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Re: Converting GCC to compilation with C++
Paolo Bonzini wrote:
> It is too hard to use a different number of stages for different parts
> of the compiler. So if you build the C++ front-end needed to compile
> Java in stageN, you'll need N+2 stages (N+1 compiles the Java front-end,
> N+2 is needed to compare the object files).
Paolo, our understanding of what the bootstrap process and
its stages ought to be seems to be somewhat different.
*My understanding*, which might very well be wrong, of
the generalised bootstrap process is:
a. In stage1, build the minimal set of front-ends. This
includes the C front-end and any front-end that is not
written in C or in a language who's front-end in GCC is
not written in C (so the Ada front-end in Ada is built,
but not the Java front-end in C++, for example).
b. Use the stage1 compilers to build all front-ends that
are now build-able. So we can now build C, C++, Ada, ObjC
and Fortran, but not Java yet.
c. To guard against code/debug-info generation bugs,
repeat the above process but now with the stage2
compilers. So once again, C, C++, Ada, ObjC and Fortran
get built, but not Java.
d. Now build all front-ends that were not built in
stage2, i.e. those that are written in a non-C
language whose front-end in GCC is written in C. So
only Java (and not others) get built here.
(There is no point in having a stage5, as object
comparisons would be pointless.)
Only this, I claim, is a true "bootstrap". There are
of course shortcuts possible (as when you also want
to use the system C++ compiler for Java, for example),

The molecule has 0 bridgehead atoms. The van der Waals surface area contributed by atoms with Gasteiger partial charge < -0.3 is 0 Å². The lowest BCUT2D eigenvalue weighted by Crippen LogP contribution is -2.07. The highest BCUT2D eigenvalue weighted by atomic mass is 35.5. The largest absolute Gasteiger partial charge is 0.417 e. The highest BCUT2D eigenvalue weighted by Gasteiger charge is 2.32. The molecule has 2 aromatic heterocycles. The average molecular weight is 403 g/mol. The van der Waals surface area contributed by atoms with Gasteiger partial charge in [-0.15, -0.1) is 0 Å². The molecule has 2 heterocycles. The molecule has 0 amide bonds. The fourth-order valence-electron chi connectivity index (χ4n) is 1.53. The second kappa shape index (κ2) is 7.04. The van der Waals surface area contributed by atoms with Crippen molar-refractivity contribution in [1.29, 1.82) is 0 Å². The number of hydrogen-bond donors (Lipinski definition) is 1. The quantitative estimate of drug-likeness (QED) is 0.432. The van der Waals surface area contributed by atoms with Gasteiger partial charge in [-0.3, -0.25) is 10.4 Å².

but they are not "bootstraps" really.
> A 4-stage bootstrap obviously takes longer than a 3-stage bootstrap, so
> the scheme on the left is preferrable to the one on the right:
> stage1 C,C++,Ada C,Ada
> stage2 C,C++,Java,Ada C,C++,Ada
> stage3 C,C++,Java,Ada C,C++,Java,Ada
> stage4 C,C++,Java,Ada
The corresponding column for what I outline above would be:
>>This is so that we can benefit as much as possible from
>>new optimisation and/or other features in the GCC being
> You always end up installing the C++ compiler built in the final stage,
> so it makes no difference whether you first build C++ in stage1 or stage2.
It does - what if the vendor compiler (or existing GCC) does
not have the optimisations or extensions in the current GCC?
I want the C++, Java, etc. compilers built with as much
available optimisations as possible.
(I note that this process only gives me confidence in the C
and the Ada compilers, and not as much in the C++, Fortran,
ObjC and Java compilers.)
> If all you want is a GCC compiled with itself, you can use a 2-stage
> bootstrap (even faster, but without the self test introduced by
> bootstrap compares). That would work even if Java used C++, as long as
> you had a C++ compiler installed on your machine.
No, the comparison is vital in ensuring (to the extent
possible) that the newly-built compiler (or the vendor
compiler itself) does indeed generate correct code.
Ranjit Mathew Email: rmathew AT gmail DOT com
Bangalore, INDIA. Web: http://ranjitmathew.tripod.com/